by Rabbi Cornelia Dalton
January and the month of Shvat contain one of my favorite stories in the Torah. This month, we close out the book of Genesis and make our way into the book of Exodus, and with it the story of Moses and the children of Israel. My favorite part of the story comes after the Israelites have been struggling for some time, after God and Moses have already met and started their relationship. In Parshat Vaera, God says to Moses: “Say, therefore, to the Israelite people: I am the Lord. I will free you from the labors of the Egyptians and deliver you from their bondage. I will redeem you with an outstretched arm and through great judgments.” When Moses delivers the message to the children of Israel, however, they won’t listen to him, “their spirits crushed by cruel bondage.”
How relatable! It is terribly hard to hope when our spirits are down, to believe that the world can be better and brighter than it is, that anything will change. It can feel safer not to listen and to sit in our suffering.
How comforting, also, to know that our tradition contains within it stories of hope and resilience, stories of redemption and deliverance coming to those in need.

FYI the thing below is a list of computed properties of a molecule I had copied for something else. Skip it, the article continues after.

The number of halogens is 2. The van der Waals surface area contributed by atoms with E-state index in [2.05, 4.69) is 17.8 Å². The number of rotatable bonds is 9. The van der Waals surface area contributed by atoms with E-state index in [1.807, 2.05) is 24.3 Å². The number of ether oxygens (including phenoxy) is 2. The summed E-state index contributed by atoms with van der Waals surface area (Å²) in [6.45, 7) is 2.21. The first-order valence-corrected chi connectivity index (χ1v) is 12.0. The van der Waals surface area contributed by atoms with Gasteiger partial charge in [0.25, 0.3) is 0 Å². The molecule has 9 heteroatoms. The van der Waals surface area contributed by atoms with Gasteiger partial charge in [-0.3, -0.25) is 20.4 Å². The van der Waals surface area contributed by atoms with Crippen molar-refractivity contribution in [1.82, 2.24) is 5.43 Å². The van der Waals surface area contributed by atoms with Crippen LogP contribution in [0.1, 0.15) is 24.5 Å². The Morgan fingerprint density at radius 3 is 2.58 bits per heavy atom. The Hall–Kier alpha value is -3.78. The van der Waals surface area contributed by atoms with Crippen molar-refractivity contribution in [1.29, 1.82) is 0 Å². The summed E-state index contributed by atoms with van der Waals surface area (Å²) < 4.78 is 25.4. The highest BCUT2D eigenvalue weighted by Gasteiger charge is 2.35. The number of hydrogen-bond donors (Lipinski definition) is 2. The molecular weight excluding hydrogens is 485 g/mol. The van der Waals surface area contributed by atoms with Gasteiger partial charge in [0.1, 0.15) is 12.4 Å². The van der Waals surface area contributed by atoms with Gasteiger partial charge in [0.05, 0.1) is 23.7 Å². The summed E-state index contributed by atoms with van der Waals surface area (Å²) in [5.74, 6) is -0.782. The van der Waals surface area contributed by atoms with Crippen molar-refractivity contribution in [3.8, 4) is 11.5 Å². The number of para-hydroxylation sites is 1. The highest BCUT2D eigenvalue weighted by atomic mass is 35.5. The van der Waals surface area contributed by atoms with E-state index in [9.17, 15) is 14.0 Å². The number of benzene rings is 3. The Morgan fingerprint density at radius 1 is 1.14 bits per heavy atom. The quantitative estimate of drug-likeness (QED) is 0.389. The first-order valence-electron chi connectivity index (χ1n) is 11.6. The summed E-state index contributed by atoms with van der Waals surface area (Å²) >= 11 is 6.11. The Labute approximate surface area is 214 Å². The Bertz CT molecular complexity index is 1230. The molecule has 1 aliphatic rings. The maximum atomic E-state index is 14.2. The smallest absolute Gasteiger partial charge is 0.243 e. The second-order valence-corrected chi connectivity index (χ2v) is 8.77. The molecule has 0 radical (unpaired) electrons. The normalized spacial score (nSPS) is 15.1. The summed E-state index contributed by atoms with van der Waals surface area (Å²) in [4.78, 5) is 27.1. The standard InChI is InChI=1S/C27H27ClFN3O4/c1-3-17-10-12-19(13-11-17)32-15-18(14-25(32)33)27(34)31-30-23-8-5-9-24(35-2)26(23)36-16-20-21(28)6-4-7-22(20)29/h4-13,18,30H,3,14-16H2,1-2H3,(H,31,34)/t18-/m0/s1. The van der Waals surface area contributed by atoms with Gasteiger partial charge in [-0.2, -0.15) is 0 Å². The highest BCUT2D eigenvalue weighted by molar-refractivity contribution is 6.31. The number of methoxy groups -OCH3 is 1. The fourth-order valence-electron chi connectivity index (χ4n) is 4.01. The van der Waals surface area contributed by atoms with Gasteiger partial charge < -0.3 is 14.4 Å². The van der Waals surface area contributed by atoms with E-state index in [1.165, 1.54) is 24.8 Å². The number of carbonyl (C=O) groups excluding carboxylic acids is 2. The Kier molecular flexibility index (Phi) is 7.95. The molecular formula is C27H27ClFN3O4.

In the Chiddushei HaRim, the Gerrer Rebbe Yitzhak Meir Rotenberg Alter (1799-1866) comments on the plague of darkness that later comes to the Egyptians. There is no greater darkness, he writes, than one in which “a man did not see his fellow”—in which a person becomes oblivious to the needs of his fellow man.
Perhaps this is why the image of the outstretched arm has always struck me as such a moving and inspiring one. As God reaches out a (metaphorical) arm to us, so we, too, reach out our arms to those who are in need. In an hour of darkness, we can be a light to our neighbors and those in need.
This January, like every January, I am reminded of James Taylor’s song “Shed A Little Light,” often played on MLK Day. In it, he writes: “We are bound together in our desire to see the world become a place in which our children can grow free and strong. We are bound by the task that stands before us and the road that lies ahead.”
As we enter 2021, with news of a vaccine and changes on the horizon, we certainly have big tasks ahead of us. We are reminded of how bound we are to one another in our successes and failures. May the hope that this news brings, and the knowledge of our connection, help buoy us in our moments of darkness and difficulty.